Cigarette smoking, or tobacco use as is known in other fields, is considered an important aspect within the priorities and strategies of countries in terms of public health,1,2 since the scientific evidence has documented the association between tobacco use and various illnesses, such as respiratory diseases;3 in terms of the stomatognathic system,4 it has been associated to oral cancer, periodontal disease,5 and conditions such as halitosis.6 The World Health Organization, in its Global Status Report on Noncommunicable Diseases (2010),1 states that around 6 million people die from tobacco use each year, both for direct and indirect consumption, which could bring the number closer to 8 million by the year 2030. This same institution mentioned, in another report on smoking (2013),2 that 12% of the deaths that occurred that year in adults over 30 years of age may be attributed to smoking.

In Colombia, according to global data from the Ministry of Health in its National Survey on Public Health (Encuesta Nacional de Salud Pública, ENSP-2007), the prevalence of smoking among the population aged 18 to 69 years is 13% (men: 20%, women: 7%).7 This problem has been characterized for the university population (professors, students, and other employees), and there are local studies available in different cities of the country.8,9,10,11,12,13,14,15 It is worth noting that some studies focus on students in the field of health.13,14,15 Overall, the prevalence of consumption depend on geographical area, type of indicator, and the surveyed population.

Chapter II of Act 1335 of July 21, 2009 identifies the need to establish policies and strategies for the control of smoking, as well as educational programs for the control of tobacco use. These measures are carried out jointly by the Ministry of Health and Social Protection (Ministerio de Salud y Protección Social) and the Ministry of National Education (Ministerio de Educación Nacional).16 These national policies are related to global strategies such as the Framework Convention for Tobacco Control (FCTC)17 and the Monitor, Protect, Offer, Warn, Enforce, Raise strategy (MPOWER).18 One of the most significant advances of the FCTC is the paradigm shift, developing a regulation strategy based on the reduction in cigarette demand and supply. The MPOWER strategy brings about a set of measures intended to monitor consumption, protect people from tobacco smoke, offer help in quitting the habit, alert of its dangers, and enforce bans on advertising, promotion and sponsorship of tobacco use.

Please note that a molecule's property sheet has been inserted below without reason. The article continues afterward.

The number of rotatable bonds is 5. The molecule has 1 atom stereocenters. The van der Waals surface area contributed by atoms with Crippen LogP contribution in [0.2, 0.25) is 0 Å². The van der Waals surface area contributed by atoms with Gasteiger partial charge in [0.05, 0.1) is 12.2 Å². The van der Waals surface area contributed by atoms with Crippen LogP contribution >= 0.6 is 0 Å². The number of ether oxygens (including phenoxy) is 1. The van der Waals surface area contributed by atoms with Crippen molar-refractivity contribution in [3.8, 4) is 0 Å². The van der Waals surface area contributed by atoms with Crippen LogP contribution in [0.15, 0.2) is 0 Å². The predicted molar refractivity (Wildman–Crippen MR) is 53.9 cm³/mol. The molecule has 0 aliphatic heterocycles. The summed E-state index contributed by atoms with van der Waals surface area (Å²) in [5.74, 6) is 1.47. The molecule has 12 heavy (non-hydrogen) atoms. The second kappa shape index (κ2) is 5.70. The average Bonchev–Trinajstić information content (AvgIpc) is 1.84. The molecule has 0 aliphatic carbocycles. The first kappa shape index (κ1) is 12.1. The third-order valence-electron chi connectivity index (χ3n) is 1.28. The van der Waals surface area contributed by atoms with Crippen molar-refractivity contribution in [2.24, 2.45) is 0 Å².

As of 2003, the Universidad de Antioquia School of Medicine started a research line on tobacco use, which led to the creation of “ACigarette and Smoke- Free Area”, one of the first programs of this kind in the country. Since 2008, this school has become a smoke-free area,19 in compliance with Resolution 1956 of the Ministry of Social Protection, on the need to create smoke-free areas in academic institutions.20 This is an educational project seeking to establish an institutional anti-smoking policy within Universidad de Antioquia and to educate health staff in the proper management of smokers by means of curricula, promotion of healthy lifestyles with no tobacco use, and recreational activities that promote tobacco cessation and its prevention. Similarly, the program assists other academic units in the implementation of new smoke-free areas.